Masechet Tamid describes the goings on in the Beit HaMikdash specifically focused on the Korban Tamid – the daily morning offering. The masechet begins describing the shemira (guarding) performed by the kohanim (see volume 5 issue 37). The Mishnah then continues explaining that the kohanim that would be serving the next day would sleep over night in the Beit Ha’Moked. One of the details described is that if one of the kohanim had an emission during the night rendering him impure, he would proceed down the stairwell to the mikveh under the Beit HaMikdash.
After describing that underground location, the Mishnah writes, “he goes down, immerses, comes up and dries off and warms himself by the fire.” At this point, the kohen is considered a tevul yom. He is considered a sheni le’tumah (second degree tumah) and needs to wait to the next nightfall to be completely tahor. Since he is not able to work in the Beit HaMikdash that day, he waits in the Beit HaMoked till morning then leaves.
While masechet tamid is descriptive, was it necessary to teach that he dried himself off? We also find that in masechet Yoma the Mishnah also mentions that the kohen dried himself after each of the five immersions described in the Mishnah. The Mishneh Lemelech (Avodat Yom HaKippurim 2:2) explains that the drying was certainly necessary. The kohen gadol is not allowed to have any foreign object between himself and the bigdei kahuna – the special clothing he wears during service. This would constitute a chatzitza – an inappropriate separation. Consequently since there is a concern that during tevillah a hair or dirt stuck to his skin, he is obligated to towel off to remove any foreign objects.
He continues that even if one would think that we do not need to be concerned for such separations, the kohen still needs to be careful that the clothes are close to his body. The Rambam rules that the kohen should be careful that wind does not catch in his clothes pulling it away from his body. Consequently water should be not worse than wind and toweling off is required.
The explanation thus far only really applies to a kohen that is about to work in the Beit HaMikdash. The kohen in our case will leave for home come morning and will not be wearing the bidgei kehuna. The Mishneh LeMelech explains that here the mention of drying off is only “orcha de’milta” (what would usually be done). He points to where the Rambam codifies our Mishnah and omits the mention of drying off to support his position.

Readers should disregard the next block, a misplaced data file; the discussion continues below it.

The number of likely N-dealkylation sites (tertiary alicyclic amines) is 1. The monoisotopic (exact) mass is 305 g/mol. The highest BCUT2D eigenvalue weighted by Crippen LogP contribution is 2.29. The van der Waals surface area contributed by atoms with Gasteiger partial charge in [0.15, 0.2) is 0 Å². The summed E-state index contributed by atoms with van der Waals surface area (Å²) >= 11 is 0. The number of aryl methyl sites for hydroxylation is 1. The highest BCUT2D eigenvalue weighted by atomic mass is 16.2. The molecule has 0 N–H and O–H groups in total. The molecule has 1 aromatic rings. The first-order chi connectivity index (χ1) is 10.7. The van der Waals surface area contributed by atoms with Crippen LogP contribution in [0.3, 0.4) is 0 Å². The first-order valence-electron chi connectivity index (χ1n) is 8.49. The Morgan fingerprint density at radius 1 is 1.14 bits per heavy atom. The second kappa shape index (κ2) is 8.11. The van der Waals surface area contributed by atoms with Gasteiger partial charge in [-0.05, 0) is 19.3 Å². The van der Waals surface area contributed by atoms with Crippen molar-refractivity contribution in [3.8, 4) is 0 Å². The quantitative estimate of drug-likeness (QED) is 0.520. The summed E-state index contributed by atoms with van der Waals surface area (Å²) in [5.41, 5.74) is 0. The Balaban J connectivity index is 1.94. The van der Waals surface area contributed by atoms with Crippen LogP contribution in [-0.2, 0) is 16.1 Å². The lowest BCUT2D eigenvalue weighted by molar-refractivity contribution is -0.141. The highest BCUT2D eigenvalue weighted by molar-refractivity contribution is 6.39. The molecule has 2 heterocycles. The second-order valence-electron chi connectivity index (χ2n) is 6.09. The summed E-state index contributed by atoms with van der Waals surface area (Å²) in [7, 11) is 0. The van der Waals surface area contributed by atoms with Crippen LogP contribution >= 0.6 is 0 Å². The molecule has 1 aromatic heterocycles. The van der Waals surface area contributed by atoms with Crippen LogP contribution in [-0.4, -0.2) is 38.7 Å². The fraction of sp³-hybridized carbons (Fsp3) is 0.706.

The Tifferet Yisrael however explains that even in our case, drying off is critical. Since, as we have described earlier, after immersion the kohen in our case is a tevul yom it means he is a sheini le’tumah. The water that is touching him when he comes out of the mikveh is a shelishi le’tumah. That water then can cause any kodesh, e.g. korbanot, to become a revi’i le’tumah thereby invalidating them. Since we are concerned that some water might drip when he returns to the beit ha’moked and cause a problem, he must dry off properly.
The Tifferet Yaakov however finds the Tifferet Yisrael difficult. The Rambam (Avot HaTumah 10:3) cited by the Tifferet Yisrael as the source that the water becomes a shlishi seems to suggest that while the liquids that touch a tevul yom become tameh, they do not transfer tumah to anything else. This is because Rambam teaches that terumah liquids would become shlishi and kodesh liquids that touch a tevul yom would become revi’i.
The Igrot Moshe (YD II, 86) explains that the specific mention of drying off is necessary and teaches a different chiddush. The novelty is that the kohen in this situation is able to use towels of hekdesh to do so even if he will not be serving the next day. It is as if it was stipulated by Beit Din that the hekdesh funds could be used even for this supposedly mundane purpose.
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